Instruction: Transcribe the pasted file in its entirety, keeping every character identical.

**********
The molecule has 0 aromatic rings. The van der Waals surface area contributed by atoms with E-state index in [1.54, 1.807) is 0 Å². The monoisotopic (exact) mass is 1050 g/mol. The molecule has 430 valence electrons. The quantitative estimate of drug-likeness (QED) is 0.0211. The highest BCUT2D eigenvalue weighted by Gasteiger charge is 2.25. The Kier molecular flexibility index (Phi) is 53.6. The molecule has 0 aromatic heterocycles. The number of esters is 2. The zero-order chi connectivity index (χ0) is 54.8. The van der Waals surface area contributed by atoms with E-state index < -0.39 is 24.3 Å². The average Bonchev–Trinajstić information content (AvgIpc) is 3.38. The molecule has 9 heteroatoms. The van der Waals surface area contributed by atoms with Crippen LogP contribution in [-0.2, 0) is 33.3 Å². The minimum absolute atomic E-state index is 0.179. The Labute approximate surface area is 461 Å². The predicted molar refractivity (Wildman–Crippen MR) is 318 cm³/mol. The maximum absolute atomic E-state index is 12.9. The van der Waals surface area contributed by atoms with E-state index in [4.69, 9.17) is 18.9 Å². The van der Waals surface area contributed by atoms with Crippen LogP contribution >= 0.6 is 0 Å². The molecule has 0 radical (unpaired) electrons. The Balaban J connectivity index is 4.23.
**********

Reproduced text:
The molecule has 0 aromatic rings. The van der Waals surface area contributed by atoms with E-state index in [1.54, 1.807) is 0 Å². The monoisotopic (exact) mass is 1050 g/mol. The molecule has 430 valence electrons. The quantitative estimate of drug-likeness (QED) is 0.0211. The highest BCUT2D eigenvalue weighted by Gasteiger charge is 2.25. The Kier molecular flexibility index (Phi) is 53.6. The molecule has 0 aromatic heterocycles. The number of esters is 2. The zero-order chi connectivity index (χ0) is 54.8. The van der Waals surface area contributed by atoms with E-state index < -0.39 is 24.3 Å². The average Bonchev–Trinajstić information content (AvgIpc) is 3.38. The molecule has 9 heteroatoms. The van der Waals surface area contributed by atoms with Crippen LogP contribution in [-0.2, 0) is 33.3 Å². The minimum absolute atomic E-state index is 0.179. The Labute approximate surface area is 461 Å². The predicted molar refractivity (Wildman–Crippen MR) is 318 cm³/mol. The maximum absolute atomic E-state index is 12.9. The van der Waals surface area contributed by atoms with E-state index in [4.69, 9.17) is 18.9 Å². The van der Waals surface area contributed by atoms with Crippen LogP contribution >= 0.6 is 0 Å². The molecule has 0 radical (unpaired) electrons. The Balaban J connectivity index is 4.23.